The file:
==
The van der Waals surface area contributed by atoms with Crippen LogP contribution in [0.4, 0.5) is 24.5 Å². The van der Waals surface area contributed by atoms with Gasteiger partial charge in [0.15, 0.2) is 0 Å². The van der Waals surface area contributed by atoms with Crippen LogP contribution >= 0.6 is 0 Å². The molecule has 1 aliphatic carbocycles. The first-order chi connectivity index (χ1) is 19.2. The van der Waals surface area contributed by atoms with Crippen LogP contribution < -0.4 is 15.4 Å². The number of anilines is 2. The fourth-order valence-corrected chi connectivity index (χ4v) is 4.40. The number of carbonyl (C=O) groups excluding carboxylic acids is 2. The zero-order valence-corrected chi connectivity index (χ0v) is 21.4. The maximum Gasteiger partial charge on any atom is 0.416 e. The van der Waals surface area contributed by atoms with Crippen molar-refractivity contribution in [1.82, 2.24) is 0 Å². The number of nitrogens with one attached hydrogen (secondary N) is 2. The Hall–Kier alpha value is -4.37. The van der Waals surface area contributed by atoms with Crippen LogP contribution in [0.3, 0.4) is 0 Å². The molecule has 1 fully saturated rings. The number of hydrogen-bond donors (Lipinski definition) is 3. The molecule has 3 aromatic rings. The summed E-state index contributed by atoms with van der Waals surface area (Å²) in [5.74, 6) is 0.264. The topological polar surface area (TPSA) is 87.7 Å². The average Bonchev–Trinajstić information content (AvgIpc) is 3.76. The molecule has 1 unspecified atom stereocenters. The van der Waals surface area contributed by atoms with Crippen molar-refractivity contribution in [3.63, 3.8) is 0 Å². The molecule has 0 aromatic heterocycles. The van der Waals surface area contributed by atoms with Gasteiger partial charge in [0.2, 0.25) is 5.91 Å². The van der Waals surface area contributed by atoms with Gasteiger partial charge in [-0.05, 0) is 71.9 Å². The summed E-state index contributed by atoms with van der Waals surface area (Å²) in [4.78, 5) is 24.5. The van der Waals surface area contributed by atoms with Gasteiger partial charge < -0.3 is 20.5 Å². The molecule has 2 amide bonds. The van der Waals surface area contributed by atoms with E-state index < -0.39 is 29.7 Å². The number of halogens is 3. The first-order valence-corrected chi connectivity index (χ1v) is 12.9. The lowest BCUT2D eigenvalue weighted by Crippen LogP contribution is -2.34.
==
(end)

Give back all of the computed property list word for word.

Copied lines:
The van der Waals surface area contributed by atoms with Crippen LogP contribution in [0.4, 0.5) is 24.5 Å². The van der Waals surface area contributed by atoms with Gasteiger partial charge in [0.15, 0.2) is 0 Å². The van der Waals surface area contributed by atoms with Crippen LogP contribution >= 0.6 is 0 Å². The molecule has 1 aliphatic carbocycles. The first-order chi connectivity index (χ1) is 19.2. The van der Waals surface area contributed by atoms with Crippen LogP contribution < -0.4 is 15.4 Å². The number of anilines is 2. The fourth-order valence-corrected chi connectivity index (χ4v) is 4.40. The number of carbonyl (C=O) groups excluding carboxylic acids is 2. The zero-order valence-corrected chi connectivity index (χ0v) is 21.4. The maximum Gasteiger partial charge on any atom is 0.416 e. The van der Waals surface area contributed by atoms with Crippen molar-refractivity contribution in [1.82, 2.24) is 0 Å². The number of nitrogens with one attached hydrogen (secondary N) is 2. The Hall–Kier alpha value is -4.37. The van der Waals surface area contributed by atoms with Crippen LogP contribution in [0.3, 0.4) is 0 Å². The molecule has 1 fully saturated rings. The number of hydrogen-bond donors (Lipinski definition) is 3. The molecule has 3 aromatic rings. The summed E-state index contributed by atoms with van der Waals surface area (Å²) in [5.74, 6) is 0.264. The topological polar surface area (TPSA) is 87.7 Å². The average Bonchev–Trinajstić information content (AvgIpc) is 3.76. The molecule has 1 unspecified atom stereocenters. The van der Waals surface area contributed by atoms with Crippen molar-refractivity contribution in [3.63, 3.8) is 0 Å². The molecule has 0 aromatic heterocycles. The van der Waals surface area contributed by atoms with Gasteiger partial charge in [0.2, 0.25) is 5.91 Å². The van der Waals surface area contributed by atoms with Gasteiger partial charge in [-0.05, 0) is 71.9 Å². The summed E-state index contributed by atoms with van der Waals surface area (Å²) in [4.78, 5) is 24.5. The van der Waals surface area contributed by atoms with Gasteiger partial charge < -0.3 is 20.5 Å². The molecule has 2 amide bonds. The van der Waals surface area contributed by atoms with E-state index < -0.39 is 29.7 Å². The number of halogens is 3. The first-order valence-corrected chi connectivity index (χ1v) is 12.9. The lowest BCUT2D eigenvalue weighted by Crippen LogP contribution is -2.34.